Harry, an emergency physician, tells a story about discovering this. One evening on his shift in a busy emergency room, a woman was brought in about to give birth. When he examined her, Harry realized immediately that her obstetrician would not be able to get there in time and he was going to deliver this baby himself. Harry likes the technical challenge of delivering babies, and he was pleased. The team swung into action, one nurse hastily opening the instrument packs and two others standing at the foot of the table on either side of Harry, supporting the woman’s legs on their shoulders and murmuring reassurance. The baby was born almost immediately.
While the infant was still attached to her mother, Harry laid her along his left forearm. Holding the back of her head in his left hand, he took a suction bulb in his right and began to clear her mouth and nose of mucous. Suddenly, the baby opened her eyes and looked directly at him. In that instant, Harry stepped past all of his training and realized a very simple thing: that he was the first human being this baby girl had ever seen. He felt his heart go out to her in welcome from all people everywhere, and tears came to his eyes.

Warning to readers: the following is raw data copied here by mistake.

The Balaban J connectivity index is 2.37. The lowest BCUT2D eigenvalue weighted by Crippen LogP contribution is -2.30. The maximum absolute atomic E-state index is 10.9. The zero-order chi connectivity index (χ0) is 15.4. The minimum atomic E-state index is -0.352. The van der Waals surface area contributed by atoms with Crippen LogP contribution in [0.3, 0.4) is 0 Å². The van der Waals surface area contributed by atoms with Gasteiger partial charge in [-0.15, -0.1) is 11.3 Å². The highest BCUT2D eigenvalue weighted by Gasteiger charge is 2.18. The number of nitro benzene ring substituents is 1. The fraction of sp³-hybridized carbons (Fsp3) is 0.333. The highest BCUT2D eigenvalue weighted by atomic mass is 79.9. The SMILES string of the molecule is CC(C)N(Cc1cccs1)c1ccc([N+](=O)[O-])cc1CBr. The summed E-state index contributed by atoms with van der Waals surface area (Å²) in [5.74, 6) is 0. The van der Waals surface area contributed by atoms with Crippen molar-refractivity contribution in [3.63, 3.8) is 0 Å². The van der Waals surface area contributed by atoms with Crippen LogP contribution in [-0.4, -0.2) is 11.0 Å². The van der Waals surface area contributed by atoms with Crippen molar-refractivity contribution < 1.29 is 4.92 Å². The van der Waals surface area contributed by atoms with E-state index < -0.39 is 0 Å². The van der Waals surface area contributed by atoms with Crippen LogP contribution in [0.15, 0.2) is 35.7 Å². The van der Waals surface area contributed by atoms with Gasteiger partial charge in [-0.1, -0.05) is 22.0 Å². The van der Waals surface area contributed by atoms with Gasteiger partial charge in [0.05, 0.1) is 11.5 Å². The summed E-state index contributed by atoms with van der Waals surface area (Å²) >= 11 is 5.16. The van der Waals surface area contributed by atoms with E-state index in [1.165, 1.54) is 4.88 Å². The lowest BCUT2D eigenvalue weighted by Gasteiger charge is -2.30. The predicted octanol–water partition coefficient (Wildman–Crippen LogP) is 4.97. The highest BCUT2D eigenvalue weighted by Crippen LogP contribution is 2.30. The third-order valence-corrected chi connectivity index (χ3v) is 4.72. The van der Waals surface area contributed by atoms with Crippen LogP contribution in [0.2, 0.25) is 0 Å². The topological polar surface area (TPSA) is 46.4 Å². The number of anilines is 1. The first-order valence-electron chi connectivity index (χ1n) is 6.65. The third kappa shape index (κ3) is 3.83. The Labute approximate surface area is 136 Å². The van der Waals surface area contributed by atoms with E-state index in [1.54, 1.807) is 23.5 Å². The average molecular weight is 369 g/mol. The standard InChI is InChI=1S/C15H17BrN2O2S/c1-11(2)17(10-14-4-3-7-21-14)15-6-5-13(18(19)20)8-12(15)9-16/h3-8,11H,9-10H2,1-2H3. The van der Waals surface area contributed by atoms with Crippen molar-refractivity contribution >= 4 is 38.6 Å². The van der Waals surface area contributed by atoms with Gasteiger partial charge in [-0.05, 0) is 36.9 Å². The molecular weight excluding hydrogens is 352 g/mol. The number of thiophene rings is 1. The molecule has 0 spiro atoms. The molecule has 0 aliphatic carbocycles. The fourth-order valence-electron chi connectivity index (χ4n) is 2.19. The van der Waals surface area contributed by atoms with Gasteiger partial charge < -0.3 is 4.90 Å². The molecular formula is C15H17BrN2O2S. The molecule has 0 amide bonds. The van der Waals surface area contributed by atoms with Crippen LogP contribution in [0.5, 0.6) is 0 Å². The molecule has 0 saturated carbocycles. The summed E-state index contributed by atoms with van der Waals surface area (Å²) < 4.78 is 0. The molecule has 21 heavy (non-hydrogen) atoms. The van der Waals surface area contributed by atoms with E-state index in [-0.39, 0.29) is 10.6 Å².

Harry has delivered hundreds of babies, and has always enjoyed the excitement of making rapid decisions and testing his own competency. But he says that he had never let himself experience the meaning of what he was doing before, or recognize what he was serving with his expertise. In that flash of recognition, he felt years of cynicism and fatigue fall away and remembered why he had chosen this work in the first place. All his hard work and personal sacrifice suddenly seemed to him to be worth it.